Iraq, U.S. Make Progress in First Trade, Investment Meeting

A worker navigates a network of generator wires in Baghdad in this 2010 photo. The electric power sector was one of the subjects of the U.S.-Iraq trade discussions.
A worker navigates a network of generator wires in Baghdad in this 2010 photo. The electric power sector was one of the subjects of the U.S.-Iraq trade discussions.

Washington,
06 March 2014

Senior representatives of the governments of Iraq and the United States advanced trade and bilateral relations between the two countries at the inaugural meeting of the United States–Iraq Council on Trade and Investment (TIFA Council) in Washington March 5.

The TIFA Council was established under the United States–Iraq Trade and Investment Framework Agreement (TIFA), and the dialogue under the agreement reaffirms both governments’ commitment to increase bilateral trade and investment.

“Both governments place strong importance on broadening their strategic partnership beyond military and security ties. Today’s meeting demonstrates the continuing close cooperation between Iraq and the United States on economic, trade and investment issues,” the Office of the U.S. Trade Representative (USTR) said in a March 5 news release following the meeting. “U.S.-Iraqi cooperation in these areas is aimed at further integrating Iraq into the global economy and thereby creating jobs and attracting investment in both countries.”

The TIFA process is a key part of the sustained and multifaceted high-level engagement between the two governments and focuses on tackling major trade and investment challenges.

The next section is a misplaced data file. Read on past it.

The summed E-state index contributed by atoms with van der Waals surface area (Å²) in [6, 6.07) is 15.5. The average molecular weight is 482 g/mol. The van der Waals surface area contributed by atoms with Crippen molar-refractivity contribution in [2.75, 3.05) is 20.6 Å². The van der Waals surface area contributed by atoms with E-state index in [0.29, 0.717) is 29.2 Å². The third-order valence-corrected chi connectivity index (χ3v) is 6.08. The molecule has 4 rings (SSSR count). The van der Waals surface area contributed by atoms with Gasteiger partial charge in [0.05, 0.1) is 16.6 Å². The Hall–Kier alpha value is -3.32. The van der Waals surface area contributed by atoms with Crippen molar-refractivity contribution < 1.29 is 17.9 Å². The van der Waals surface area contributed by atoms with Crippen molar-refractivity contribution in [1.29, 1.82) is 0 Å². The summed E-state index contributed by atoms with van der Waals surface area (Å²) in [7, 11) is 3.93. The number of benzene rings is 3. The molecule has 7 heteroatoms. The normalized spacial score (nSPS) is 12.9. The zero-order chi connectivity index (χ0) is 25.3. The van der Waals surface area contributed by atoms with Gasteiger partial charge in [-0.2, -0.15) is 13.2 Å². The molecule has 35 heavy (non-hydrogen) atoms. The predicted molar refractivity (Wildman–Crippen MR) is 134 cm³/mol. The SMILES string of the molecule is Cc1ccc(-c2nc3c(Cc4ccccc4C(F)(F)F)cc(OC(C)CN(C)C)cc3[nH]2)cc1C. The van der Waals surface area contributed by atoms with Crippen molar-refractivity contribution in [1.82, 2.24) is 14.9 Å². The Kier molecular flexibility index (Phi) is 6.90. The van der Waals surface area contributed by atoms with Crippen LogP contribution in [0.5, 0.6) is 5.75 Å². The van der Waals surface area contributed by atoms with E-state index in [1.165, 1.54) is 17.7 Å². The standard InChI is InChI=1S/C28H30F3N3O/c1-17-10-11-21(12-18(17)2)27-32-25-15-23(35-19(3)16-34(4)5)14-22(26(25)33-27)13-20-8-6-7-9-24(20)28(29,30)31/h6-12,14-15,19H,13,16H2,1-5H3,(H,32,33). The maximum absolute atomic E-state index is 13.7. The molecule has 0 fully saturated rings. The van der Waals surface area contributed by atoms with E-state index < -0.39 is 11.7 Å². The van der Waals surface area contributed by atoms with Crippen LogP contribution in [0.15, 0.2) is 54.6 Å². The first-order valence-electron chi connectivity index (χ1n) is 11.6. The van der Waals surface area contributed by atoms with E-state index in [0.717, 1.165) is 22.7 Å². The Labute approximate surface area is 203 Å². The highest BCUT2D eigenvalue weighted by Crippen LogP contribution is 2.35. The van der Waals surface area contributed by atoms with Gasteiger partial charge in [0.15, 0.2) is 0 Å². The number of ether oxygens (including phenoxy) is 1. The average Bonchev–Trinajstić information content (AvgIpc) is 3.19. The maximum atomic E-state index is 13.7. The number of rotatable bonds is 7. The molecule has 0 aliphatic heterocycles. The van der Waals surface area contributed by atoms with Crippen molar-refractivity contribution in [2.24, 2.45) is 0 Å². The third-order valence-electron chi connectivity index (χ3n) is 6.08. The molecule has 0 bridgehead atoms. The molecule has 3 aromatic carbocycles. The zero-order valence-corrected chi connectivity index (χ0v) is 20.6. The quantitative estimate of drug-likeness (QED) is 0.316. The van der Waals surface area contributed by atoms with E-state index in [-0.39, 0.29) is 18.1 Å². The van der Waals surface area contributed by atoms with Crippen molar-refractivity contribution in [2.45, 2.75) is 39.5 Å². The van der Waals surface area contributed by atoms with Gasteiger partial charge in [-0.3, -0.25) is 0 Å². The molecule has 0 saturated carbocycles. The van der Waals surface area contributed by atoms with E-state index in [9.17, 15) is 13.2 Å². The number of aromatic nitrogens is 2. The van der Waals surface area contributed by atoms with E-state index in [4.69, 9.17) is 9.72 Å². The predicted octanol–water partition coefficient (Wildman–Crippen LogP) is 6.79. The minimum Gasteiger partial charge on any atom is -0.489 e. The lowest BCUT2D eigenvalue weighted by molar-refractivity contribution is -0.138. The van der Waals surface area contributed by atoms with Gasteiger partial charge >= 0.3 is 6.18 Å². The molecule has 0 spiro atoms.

In the meetings, the United States expressed its continued support for Iraq’s accession to the World Trade Organization (WTO), and the two governments discussed ways for Iraq to advance its WTO accession process, USTR said.

Representatives from both countries also discussed business development and trade diversification, USTR said, with an emphasis on trade and investment cooperation in the following sectors, which are quickly growing in Iraq: agriculture; electric power; housing projects and infrastructure; water, sewage and sanitation; roads and bridges; engineering; metallurgical and petrochemical projects; light and heavy industry; and health, financial and educational services.

Iraq is currently the United States’ 27th-largest goods trading partner and 60th-largest export market, according to the USTR. U.S. goods exports to Iraq from January to December 2013 totaled $2 billion, and Iraqi goods exports to the United States in that period totaled $13.3 billion. Total U.S. foreign direct investment in Iraq is $1.2 billion.

“Iraqi representatives explained that Iraq is making important progress to facilitate the importation of goods into Iraq and to ensure that U.S. companies can participate in Iraqi government procurement tenders by reducing unnecessary documentation requirements,” USTR said. In a number of areas, it added, the United States is providing technical assistance to help Iraq improve its capacity to regulate trade in a way that does not unnecessarily burden commerce.

USTR said the bilateral discussions during the meeting covered the following areas: investment climate issues, business development, government procurement, import policies, labor issues, agricultural trade and services sector issues. The two governments also identified three general areas for additional attention during future TIFA Council meetings: government procurement, women’s economic empowerment and intellectual property rights.

The U.S.-Iraq TIFA (PDF, 837KB) is available in English and Arabic on the USTR website.